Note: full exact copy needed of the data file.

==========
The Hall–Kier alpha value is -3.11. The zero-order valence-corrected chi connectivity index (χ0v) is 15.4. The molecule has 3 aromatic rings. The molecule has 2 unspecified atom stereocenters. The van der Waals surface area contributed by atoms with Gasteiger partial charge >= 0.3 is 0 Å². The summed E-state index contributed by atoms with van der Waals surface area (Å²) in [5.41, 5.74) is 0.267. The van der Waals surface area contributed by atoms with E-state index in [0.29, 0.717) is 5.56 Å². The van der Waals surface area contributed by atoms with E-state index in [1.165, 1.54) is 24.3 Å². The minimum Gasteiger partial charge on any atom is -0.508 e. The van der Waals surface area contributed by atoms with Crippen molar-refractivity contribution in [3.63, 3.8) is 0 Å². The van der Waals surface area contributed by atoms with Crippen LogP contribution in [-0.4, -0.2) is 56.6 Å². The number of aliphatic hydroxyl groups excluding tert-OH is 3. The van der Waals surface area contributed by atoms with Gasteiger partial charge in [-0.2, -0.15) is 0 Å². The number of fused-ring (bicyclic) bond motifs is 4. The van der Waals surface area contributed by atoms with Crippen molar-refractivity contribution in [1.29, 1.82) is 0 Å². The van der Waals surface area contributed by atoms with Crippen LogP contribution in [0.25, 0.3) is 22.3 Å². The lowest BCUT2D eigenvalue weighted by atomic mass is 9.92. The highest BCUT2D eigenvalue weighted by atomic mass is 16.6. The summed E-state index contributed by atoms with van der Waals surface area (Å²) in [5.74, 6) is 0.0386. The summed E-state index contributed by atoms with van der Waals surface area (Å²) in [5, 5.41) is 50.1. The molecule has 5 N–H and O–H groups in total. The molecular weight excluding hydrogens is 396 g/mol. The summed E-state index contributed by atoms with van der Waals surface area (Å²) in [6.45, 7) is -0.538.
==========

The Hall–Kier alpha value is -3.11. The zero-order valence-corrected chi connectivity index (χ0v) is 15.4. The molecule has 3 aromatic rings. The molecule has 2 unspecified atom stereocenters. The van der Waals surface area contributed by atoms with Gasteiger partial charge >= 0.3 is 0 Å². The summed E-state index contributed by atoms with van der Waals surface area (Å²) in [5.41, 5.74) is 0.267. The van der Waals surface area contributed by atoms with E-state index in [0.29, 0.717) is 5.56 Å². The van der Waals surface area contributed by atoms with E-state index in [1.165, 1.54) is 24.3 Å². The minimum Gasteiger partial charge on any atom is -0.508 e. The van der Waals surface area contributed by atoms with Crippen molar-refractivity contribution in [3.63, 3.8) is 0 Å². The van der Waals surface area contributed by atoms with Crippen LogP contribution in [-0.4, -0.2) is 56.6 Å². The number of aliphatic hydroxyl groups excluding tert-OH is 3. The van der Waals surface area contributed by atoms with Gasteiger partial charge in [-0.2, -0.15) is 0 Å². The number of fused-ring (bicyclic) bond motifs is 4. The van der Waals surface area contributed by atoms with Crippen molar-refractivity contribution in [1.29, 1.82) is 0 Å². The van der Waals surface area contributed by atoms with Crippen LogP contribution in [0.25, 0.3) is 22.3 Å². The lowest BCUT2D eigenvalue weighted by atomic mass is 9.92. The highest BCUT2D eigenvalue weighted by atomic mass is 16.6. The summed E-state index contributed by atoms with van der Waals surface area (Å²) in [5.74, 6) is 0.0386. The summed E-state index contributed by atoms with van der Waals surface area (Å²) in [5, 5.41) is 50.1. The molecule has 5 N–H and O–H groups in total. The molecular weight excluding hydrogens is 396 g/mol. The summed E-state index contributed by atoms with van der Waals surface area (Å²) in [6.45, 7) is -0.538.